Oh, I can see this is a fun thread with great discussion!
Bill, on your AYSE set you lost very little in cracking that set out, mainly because you have the box and the fact that they were featured in your excellent book!
As far as methods of crackology I use the Vise method, with safety glasses AND Nitrile exam gloves (powder-free). Use a large clean vise that is securely mounted with a well lubricated spindle. Applying gradual pressure to the sides of the slab will usually result in the halves separating enough to extract the coin. Sometimes as Bill mentioned, a screwdriver is needed to help remove portions of the slab. I always use the gloves just in case I need to grab the coin if it decides to leave the slab unexpectantly.
Why do i remove coins from slabs you ask--For example, I am putting a presentation US Type set album together. I have elected to spend lets say $100 to $200 for each coin in order to reach the desired grades and or variety needed. You noted the presentation comment above. I am assembling a premium set that includes a 1853 arrows and rays half dollar, a 1931s Lincoln cent and so on. I am trying to purchase the majority of them raw but I won't let a good deal go by because it's in a slab. By shopping around at the major shows you should be able to buy somewhere in the middle of the wholesale and retail price even for the slabbed ones.
Why do I slab coins---1. Sometimes I slab a coin if it has a high enough value and will be placed in my collection for long term storage. I feel a slab gives it an edge if the storage conditions aren't perfect from a conservation point of view. I place my better coins w/slabs in archival sleeves and boxes prior to storage at the bank. 2. I also slab some coins / medals that I am de-acquisitioning from my collection that need a good marketing strategy. Usually these are higher value coins subject to counterfeiting or values that are grade sensitive and are being sold on the internet for example. I don't want my customer debating after the sale the grade or condition and the possibility of swapping out the coin and sending back a substitute. Well, they could debate it anyway but it does carry a little weight in my favor.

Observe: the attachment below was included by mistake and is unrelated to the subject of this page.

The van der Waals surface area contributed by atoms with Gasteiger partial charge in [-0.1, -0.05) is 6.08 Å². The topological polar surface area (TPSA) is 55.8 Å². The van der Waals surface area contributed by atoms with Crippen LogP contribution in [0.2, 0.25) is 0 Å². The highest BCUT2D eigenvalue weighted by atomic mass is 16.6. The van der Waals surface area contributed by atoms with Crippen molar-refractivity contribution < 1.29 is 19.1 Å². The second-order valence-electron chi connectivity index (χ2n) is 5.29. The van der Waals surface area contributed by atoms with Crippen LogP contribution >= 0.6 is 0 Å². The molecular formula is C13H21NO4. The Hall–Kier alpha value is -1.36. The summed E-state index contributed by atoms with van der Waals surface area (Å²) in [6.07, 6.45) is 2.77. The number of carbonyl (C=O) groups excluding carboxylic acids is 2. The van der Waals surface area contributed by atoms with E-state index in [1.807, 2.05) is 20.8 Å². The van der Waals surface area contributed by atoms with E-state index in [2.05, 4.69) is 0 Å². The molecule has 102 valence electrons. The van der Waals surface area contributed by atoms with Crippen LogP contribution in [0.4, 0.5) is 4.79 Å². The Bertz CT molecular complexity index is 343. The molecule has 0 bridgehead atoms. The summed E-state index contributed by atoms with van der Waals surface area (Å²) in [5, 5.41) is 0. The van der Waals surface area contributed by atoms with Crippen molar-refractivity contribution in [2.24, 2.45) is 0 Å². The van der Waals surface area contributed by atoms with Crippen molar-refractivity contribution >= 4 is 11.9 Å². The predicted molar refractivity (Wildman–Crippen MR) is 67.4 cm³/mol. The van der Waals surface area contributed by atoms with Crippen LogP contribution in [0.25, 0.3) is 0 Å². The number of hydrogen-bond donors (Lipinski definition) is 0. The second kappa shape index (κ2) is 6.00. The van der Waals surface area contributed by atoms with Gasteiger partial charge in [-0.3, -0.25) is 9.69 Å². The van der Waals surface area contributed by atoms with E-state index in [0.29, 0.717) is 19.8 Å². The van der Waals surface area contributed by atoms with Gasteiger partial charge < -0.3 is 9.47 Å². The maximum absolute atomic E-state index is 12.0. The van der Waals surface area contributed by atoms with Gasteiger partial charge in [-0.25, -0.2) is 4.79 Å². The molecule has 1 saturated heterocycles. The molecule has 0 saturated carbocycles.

Never sell your coins you say? Well it may not be you, but rest assured that your coins will be sold someday. It is best to keep a good inventory and instruction on who to contact if you cannot handle the affair yourself. I have instructions to contact one of my coin buddies to assist with the liquidation and not to arbitrarily sell off to just anyone (including my buddy if you know what I mean). Why do I care at that point? Well, my heirs would be rewarded for having put up with a lot of coin antics such as coin magazines and books laying around, having to share the library with tons of numismatic literature, coin shows, storage issues and the like. You can use this to your advantage if subtle hints are dropped now and then as to the value of your collection and what they might receive if collection is sold wisely.